Adventuring Abroad: Temples and more from Hong Kong

Last time around I showed you some of the many shots I took around Hong Kong. The first thing you’ll notice right away is that there are skyscrapers….tons and tons of skyscrapers. There are 7 million people in Hong Kong after all, which means they’ve had to built up – way up. On street level it can be a bit dizzying, but take a trip to The Peak and it turns into a spectacular view. Here are a few shots in between – from the heart of the business district:

Sunrise

Densely packed buildings

Of course, I’d be remiss to mention Hong Kong and not mention shopping. In many ways it was like one big mall connected to other big malls, especially on Hong Kong Island. Louis Vuitton, Gucci, crazy expensive shops I’d never heard of before – they were all there and in great numbers. I’ll be honest, I’m not the biggest shopaholic in the world, which means that if you want to get an idea of the treasures found in those shops, just go here for a good example. I was a bit more interested in shrines and temples around the city, so once we got some compulsory shopping out of our system (hey, we’d be remiss to not buy anything, right?) we headed out to see some sights.

In my last post I included a picture of a small street shrine. It didn’t take long for Alex and I to start noticing these once we hit the streets. They all vary in size and detail, but you can find these little guys just about everywhere. These shrines are to the local Gods and Goddesses of the earth, and can be found on the streets all over the city.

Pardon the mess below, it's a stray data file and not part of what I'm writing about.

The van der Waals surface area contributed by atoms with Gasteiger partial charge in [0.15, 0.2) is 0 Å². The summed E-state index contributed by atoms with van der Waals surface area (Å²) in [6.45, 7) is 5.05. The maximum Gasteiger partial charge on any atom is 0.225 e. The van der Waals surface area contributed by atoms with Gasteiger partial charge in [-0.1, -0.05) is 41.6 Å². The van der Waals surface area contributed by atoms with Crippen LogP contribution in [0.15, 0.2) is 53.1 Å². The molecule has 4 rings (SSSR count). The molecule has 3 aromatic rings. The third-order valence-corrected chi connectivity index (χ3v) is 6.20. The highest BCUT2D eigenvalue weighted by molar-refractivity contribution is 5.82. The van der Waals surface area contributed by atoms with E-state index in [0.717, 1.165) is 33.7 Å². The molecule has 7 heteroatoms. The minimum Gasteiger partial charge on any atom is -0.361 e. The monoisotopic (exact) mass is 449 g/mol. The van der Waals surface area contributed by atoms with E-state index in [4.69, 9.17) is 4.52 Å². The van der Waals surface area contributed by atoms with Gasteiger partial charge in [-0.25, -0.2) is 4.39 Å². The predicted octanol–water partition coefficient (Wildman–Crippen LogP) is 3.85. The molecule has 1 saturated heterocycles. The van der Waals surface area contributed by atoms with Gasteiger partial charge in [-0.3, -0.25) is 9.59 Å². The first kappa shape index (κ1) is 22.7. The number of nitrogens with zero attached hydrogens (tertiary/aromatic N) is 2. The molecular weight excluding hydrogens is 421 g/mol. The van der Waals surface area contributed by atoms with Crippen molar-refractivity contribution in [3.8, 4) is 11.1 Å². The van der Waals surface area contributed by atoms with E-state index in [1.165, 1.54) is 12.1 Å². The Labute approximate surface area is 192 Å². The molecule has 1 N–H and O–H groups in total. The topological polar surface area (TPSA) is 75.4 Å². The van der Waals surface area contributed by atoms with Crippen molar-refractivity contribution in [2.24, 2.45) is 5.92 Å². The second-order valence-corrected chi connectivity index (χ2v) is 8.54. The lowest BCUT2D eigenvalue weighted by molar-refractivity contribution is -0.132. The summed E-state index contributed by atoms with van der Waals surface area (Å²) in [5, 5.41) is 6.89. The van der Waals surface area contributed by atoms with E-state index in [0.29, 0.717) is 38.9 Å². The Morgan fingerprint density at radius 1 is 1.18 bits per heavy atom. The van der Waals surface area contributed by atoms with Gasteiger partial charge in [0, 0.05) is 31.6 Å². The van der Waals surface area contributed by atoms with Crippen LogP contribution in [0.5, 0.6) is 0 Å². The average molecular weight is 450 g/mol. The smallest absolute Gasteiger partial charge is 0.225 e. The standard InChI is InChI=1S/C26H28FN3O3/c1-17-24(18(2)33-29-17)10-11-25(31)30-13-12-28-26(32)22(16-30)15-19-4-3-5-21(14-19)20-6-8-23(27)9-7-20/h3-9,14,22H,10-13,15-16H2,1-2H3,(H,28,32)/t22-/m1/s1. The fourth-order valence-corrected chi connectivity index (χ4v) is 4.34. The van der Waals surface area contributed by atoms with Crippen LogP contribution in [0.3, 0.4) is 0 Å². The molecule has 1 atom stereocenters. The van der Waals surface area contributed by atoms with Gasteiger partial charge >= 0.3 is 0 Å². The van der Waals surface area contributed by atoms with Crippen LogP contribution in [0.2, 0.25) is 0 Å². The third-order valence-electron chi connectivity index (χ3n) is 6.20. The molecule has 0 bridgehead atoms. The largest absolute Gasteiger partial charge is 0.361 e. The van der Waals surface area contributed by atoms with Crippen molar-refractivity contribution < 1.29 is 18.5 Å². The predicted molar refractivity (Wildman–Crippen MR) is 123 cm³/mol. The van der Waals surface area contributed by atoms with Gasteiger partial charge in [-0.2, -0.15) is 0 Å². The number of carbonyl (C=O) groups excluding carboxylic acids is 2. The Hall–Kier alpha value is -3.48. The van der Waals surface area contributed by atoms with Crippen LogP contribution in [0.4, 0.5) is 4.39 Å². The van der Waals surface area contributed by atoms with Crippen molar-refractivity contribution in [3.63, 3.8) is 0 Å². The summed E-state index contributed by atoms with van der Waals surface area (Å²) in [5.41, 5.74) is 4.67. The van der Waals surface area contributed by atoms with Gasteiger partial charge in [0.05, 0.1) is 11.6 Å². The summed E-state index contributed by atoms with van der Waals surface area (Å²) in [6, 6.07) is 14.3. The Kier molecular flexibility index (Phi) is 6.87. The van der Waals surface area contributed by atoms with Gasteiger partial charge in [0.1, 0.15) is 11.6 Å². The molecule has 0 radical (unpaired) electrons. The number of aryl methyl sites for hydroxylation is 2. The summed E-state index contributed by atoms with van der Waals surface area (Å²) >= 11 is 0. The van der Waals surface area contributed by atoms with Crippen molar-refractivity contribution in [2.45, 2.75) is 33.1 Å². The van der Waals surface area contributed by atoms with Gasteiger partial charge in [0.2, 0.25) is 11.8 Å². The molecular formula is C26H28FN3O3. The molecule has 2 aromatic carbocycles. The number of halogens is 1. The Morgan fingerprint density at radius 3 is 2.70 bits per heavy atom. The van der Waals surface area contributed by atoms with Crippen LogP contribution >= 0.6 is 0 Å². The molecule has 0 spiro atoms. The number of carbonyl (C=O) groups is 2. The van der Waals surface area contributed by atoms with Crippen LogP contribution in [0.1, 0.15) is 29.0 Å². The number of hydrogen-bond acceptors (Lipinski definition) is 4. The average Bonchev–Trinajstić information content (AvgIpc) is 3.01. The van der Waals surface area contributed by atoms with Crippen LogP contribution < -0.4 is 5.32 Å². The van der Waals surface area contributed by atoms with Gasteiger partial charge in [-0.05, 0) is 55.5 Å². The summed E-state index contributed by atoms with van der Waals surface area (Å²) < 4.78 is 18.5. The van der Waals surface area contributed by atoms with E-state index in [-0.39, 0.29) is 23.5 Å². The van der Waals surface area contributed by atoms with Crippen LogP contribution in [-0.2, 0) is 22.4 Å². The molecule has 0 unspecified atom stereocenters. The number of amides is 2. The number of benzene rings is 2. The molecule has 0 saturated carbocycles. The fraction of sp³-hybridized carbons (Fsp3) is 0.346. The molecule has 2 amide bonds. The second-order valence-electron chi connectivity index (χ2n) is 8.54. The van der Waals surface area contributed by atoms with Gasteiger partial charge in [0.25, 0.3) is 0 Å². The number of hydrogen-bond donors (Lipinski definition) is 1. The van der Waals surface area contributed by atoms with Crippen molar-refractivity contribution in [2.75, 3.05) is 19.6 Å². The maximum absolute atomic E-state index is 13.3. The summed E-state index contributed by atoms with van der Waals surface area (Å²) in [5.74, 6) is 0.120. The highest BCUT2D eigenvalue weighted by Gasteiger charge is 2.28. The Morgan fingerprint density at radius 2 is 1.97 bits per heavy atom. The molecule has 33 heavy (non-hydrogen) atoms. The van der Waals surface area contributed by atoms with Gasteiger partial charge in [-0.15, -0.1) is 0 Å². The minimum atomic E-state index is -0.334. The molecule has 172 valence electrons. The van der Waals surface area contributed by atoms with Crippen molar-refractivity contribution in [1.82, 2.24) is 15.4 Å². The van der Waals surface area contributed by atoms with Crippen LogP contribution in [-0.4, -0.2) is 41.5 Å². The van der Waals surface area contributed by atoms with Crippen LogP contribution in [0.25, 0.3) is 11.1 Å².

A few of the shrines found around the streets of Hong Kong

After our street shrine hunting, Alex and I headed over to Sheung Wan to visit one of the largest temples in the city: the Man Mo temple. Built between 1847 and 1862, this temple was built for the worship of Man Cheong (the God of Literature) and Mo Tai (the God of Marital Arts). As you walk into the temple, you can buy incense which, as you’ll see, plays a huge role inside the temple itself. Its one of Hong Kong’s oldest and most atmospheric temples, so here’s a look inside:

The Man Mo Temple, Sheung Wan

Inside the temple

A worshipper makes an offering of insense

Incense coils hang from the ceiling. The smoke from the incense is meant to carry prayers to heaven.

So much incense!

Next time well visit the Sik Sik Yuen Wong Tai Sin Temple in Kowloon, which is as spectacular as Man Mo, but in a much different way. In the meantime, please enjoy more pictures of the Man Mo Temple and Hong Kong over at my Flickr page.

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